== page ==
A large and diverse country, Mexico is considered among the most developed countries in the world, achieving a level of Gross Domestic Product (GDP) per capita of US$13,800 in 2010 (CIA, 2011). It is also noted for being the most populous Spanish-speaking country in the world133 and was the first Latin American country to join the Organisation for Economic Co-operation and Development. However, about 44 per cent of the population continues to live in poverty (USDS, 2010) and approximately 13 per cent of Mexicans remains reliant upon the agricultural sector (CIA, 2011). Remittances are Mexico’s second largest source of foreign currency, after oil (USDS, 2010).
Mexico has been identified as particularly vulnerable to the impacts of global climate change (First and Second Communication, NC1/NC2 to the UNFCCC), many of which are irreversible. These impacts include continuous increase in the sea surface temperature of the Gulf of Mexico, continuous sea level increase affecting coastal areas in inland basins, intensification of hurricanes, changes in water precipitation cycles, net decreases in water run offs and others. Given the long term irreversible character of these changes and the nature of the impacts, it is imperative for Mexico to start a process of adaptation. The NCs have assessed the vulnerability to climate change focusing in areas and sectors seen as particularly fragile to climate impacts: water resources, forestry, agriculture, coastal zones, in particular wetlands, drought and desertification. Key areas of concern are: a) the impact on water resources and b) specifically, impacts on the coastal region of the Gulf, seen as most vulnerable to the combined impacts of climate change.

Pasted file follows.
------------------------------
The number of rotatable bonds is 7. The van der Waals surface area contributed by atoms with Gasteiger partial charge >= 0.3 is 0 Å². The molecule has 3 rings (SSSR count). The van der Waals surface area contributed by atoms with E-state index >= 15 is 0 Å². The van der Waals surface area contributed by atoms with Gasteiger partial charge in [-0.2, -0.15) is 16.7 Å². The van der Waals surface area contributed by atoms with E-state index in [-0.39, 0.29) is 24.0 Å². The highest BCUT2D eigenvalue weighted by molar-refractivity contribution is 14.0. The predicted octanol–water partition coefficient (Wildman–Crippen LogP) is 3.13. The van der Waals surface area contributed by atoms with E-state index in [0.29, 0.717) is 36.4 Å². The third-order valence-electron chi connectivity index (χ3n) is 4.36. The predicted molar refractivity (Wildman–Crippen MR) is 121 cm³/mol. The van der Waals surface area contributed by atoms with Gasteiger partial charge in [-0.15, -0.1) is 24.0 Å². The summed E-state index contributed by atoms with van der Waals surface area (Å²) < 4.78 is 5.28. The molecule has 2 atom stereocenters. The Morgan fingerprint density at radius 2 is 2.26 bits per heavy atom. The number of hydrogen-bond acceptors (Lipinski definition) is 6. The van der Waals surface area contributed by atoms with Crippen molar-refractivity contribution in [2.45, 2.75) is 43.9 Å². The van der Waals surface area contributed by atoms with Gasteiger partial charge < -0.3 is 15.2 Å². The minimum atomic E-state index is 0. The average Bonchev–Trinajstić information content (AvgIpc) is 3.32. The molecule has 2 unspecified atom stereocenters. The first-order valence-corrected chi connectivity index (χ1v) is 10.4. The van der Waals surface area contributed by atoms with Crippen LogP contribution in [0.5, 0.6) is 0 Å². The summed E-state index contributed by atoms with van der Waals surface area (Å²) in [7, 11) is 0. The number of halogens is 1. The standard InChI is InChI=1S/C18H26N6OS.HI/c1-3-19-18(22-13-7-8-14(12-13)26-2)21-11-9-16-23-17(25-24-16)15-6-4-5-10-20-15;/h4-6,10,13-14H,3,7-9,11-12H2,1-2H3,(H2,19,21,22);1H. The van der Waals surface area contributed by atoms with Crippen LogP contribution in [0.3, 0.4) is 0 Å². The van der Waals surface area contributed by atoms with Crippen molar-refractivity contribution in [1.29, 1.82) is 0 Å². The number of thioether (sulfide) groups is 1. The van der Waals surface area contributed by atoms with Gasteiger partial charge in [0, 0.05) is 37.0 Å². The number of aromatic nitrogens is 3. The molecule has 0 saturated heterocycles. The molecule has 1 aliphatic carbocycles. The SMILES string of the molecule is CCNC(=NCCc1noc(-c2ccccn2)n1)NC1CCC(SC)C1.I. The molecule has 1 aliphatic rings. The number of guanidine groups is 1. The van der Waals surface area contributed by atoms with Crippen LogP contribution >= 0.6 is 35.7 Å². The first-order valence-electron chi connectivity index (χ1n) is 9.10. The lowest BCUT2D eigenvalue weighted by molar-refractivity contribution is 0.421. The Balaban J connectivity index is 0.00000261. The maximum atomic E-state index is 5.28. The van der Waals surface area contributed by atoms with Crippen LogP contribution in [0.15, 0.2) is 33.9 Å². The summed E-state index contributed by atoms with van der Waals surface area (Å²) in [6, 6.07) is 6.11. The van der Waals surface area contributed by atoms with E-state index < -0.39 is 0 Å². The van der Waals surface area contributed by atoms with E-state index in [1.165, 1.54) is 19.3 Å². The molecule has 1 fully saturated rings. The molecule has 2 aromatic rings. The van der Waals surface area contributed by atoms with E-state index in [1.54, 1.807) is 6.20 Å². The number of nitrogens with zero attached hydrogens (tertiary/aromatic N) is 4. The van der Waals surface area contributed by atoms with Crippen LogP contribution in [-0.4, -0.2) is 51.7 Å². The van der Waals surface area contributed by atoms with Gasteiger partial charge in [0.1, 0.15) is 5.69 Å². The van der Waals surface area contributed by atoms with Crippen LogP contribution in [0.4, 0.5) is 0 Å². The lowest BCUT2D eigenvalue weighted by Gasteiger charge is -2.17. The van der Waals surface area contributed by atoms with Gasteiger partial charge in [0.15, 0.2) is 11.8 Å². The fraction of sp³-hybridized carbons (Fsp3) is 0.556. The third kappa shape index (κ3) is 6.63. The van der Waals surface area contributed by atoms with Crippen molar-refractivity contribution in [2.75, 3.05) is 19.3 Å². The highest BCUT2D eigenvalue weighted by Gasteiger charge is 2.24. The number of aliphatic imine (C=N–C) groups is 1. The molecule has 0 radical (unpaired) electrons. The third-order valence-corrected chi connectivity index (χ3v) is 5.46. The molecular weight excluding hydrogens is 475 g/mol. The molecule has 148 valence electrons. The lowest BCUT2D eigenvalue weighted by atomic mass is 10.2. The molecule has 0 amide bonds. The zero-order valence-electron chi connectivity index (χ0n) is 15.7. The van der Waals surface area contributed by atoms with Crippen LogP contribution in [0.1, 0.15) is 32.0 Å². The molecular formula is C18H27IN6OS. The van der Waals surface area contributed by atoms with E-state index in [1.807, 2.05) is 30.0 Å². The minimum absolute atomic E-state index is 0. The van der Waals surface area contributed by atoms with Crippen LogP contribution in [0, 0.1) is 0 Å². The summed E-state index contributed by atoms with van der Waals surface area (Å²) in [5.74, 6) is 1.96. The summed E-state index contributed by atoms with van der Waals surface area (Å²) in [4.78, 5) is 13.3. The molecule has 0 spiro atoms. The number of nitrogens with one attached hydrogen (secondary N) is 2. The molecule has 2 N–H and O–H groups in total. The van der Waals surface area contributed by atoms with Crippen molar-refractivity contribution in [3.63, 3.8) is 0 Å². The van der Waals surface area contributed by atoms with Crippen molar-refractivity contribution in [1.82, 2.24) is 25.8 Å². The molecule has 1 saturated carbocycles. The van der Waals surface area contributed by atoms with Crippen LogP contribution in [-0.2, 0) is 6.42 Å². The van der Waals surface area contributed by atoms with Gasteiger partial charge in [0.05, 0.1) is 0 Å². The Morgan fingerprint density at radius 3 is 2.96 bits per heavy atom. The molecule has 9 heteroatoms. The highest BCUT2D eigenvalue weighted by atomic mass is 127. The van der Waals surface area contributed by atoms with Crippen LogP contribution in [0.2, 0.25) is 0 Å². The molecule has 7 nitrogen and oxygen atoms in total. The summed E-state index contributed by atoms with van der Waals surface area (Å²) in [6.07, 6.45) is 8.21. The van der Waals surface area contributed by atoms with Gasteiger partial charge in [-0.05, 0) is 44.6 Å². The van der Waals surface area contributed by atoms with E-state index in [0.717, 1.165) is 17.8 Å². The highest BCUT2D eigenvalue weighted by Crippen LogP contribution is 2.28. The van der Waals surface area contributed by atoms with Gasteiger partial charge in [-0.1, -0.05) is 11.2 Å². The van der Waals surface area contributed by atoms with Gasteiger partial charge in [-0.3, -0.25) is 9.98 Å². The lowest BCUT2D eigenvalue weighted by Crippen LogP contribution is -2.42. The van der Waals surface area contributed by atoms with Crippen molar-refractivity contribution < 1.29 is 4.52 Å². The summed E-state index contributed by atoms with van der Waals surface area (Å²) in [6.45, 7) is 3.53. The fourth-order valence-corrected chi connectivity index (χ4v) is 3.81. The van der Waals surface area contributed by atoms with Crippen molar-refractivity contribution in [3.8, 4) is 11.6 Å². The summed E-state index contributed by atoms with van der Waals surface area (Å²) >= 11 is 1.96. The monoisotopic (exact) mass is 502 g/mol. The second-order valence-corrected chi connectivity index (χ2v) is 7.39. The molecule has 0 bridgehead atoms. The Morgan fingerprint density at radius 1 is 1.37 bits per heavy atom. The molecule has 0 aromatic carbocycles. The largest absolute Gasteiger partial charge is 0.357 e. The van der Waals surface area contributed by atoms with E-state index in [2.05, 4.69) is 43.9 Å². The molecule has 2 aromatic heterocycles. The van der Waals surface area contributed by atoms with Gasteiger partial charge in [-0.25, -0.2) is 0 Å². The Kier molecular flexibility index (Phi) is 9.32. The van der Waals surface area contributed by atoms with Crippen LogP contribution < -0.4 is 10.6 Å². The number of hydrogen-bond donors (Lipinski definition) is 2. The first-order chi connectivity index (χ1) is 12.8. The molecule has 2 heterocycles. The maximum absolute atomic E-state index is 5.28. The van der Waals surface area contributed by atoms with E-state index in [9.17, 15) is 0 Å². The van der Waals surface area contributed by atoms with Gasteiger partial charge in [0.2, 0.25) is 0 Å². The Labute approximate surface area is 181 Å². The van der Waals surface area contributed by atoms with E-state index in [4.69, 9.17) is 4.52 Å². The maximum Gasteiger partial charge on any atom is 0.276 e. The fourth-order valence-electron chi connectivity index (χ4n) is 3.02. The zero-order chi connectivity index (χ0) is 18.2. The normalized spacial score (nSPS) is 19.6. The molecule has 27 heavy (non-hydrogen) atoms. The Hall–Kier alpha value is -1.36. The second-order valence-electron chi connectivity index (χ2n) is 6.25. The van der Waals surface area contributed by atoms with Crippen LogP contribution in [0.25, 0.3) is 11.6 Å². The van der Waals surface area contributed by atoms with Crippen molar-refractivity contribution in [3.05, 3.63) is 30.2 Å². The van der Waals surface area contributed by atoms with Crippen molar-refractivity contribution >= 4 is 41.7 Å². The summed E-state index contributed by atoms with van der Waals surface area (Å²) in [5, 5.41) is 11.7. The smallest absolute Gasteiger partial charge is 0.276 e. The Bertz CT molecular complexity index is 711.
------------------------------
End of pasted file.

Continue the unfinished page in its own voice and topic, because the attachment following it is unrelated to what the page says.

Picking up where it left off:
The National Development Plan 2007-201215 (PND, Spanish acronym) identifies the Mexican Government priorities for development. In May 2007 Mexico formulated its National Climate Change Strategy (ENACC, Spanish acronym). The Strategy identifies opportunities for emissions reductions on a voluntary basis, as well as measures for the development of necessary national and local capacity for response and adaptation. The Strategy proposes concrete adaptation and mitigation measures for all sectors, including agriculture, covering all the main aspects of climate change policy. The Strategy builds on institutional improvements, analytical work and investments already underway in Mexico. Climate change strategies and action plans have also been developed at the subnational level for Mexico City, the states of Veracruz (by the Universidad de Veracruz) and Nuevo León.
The Inter-Ministerial Commission on Climate Change (CICC, Spanish acronym) was established in 2005 to mainstream climate change in development policy and is the Designated National Authority (DNA) on climate change and in particular, on Clean Development Mechanism (CDM) in Mexico. The Commission is responsible for formulating and coordinating the implementation of national climate change strategies and incorporating them in sectoral programs; (ii) promoting national climate change research; and (iii) promoting GHG emission reduction projects. The Commission also receives advice from the Consultative Council on Climate Change (also known as C4) which is composed of scientists and representatives of the civil society and the private sector.